As expected, the PM’s Green Plan was announced last week (18 November 2020) confirming the intention to ban new petrol and diesel cars and vans by 2030.
Such a decisive move by the government to bring forward the original deadline by 10 years has been acknowledged as an enormous challenge for the automotive industry with the only concession being ‘some hybrids will be allowed’.
The plan includes a boost to hydrogen powered transport which is a growing sector with buses, city cars and construction equipment employing the technology although on a moderate scale given the costs to produce the fuel.
As we have commented before, the road to transitioning to fully electric is not entirely clear with the charging infrastructure needing to be addressed, concerns about the UK’s capability to recycle all those batteries without creating a new source of pollution; and perhaps the biggest barrier of all accessibility to consumers. With average costs around £20-£30k electric cars will simply be off limits for most people and without subsidies and other incentives many will hang on to their ICE vehicles.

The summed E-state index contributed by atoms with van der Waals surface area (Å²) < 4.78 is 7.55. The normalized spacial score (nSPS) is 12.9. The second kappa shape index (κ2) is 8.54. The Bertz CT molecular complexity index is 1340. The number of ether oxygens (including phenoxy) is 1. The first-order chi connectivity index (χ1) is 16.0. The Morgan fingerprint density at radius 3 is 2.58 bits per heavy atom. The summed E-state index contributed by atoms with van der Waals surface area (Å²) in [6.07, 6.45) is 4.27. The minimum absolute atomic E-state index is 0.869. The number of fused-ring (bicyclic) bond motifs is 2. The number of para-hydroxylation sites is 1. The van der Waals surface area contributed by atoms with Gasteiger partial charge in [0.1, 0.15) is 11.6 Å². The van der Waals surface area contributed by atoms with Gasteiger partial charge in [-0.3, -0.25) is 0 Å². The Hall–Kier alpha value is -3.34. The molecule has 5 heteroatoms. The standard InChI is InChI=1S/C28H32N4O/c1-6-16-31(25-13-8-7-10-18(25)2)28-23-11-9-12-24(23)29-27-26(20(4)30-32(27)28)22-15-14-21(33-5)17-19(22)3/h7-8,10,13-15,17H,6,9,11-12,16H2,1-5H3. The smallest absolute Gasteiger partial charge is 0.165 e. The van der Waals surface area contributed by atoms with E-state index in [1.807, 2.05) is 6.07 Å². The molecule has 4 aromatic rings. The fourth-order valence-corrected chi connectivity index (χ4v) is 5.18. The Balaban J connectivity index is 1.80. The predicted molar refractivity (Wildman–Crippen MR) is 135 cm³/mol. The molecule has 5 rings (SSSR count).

Looking on a global scale the investment in this highly ambitious programme to convert to electric is dwarfed by players like China and Germany.
The only hope perhaps is the PM’s concept of forced technology delivering the goods. History shows that in a crisis situation under immense pressure, targets can be achieved as they were during WW2, in particular the rapid leap forward in aircraft from canvas bi-planes to jet propulsion.
In any event, we will be following progress with our usual focus.
Credit: Photo by Michael Marais on Unsplash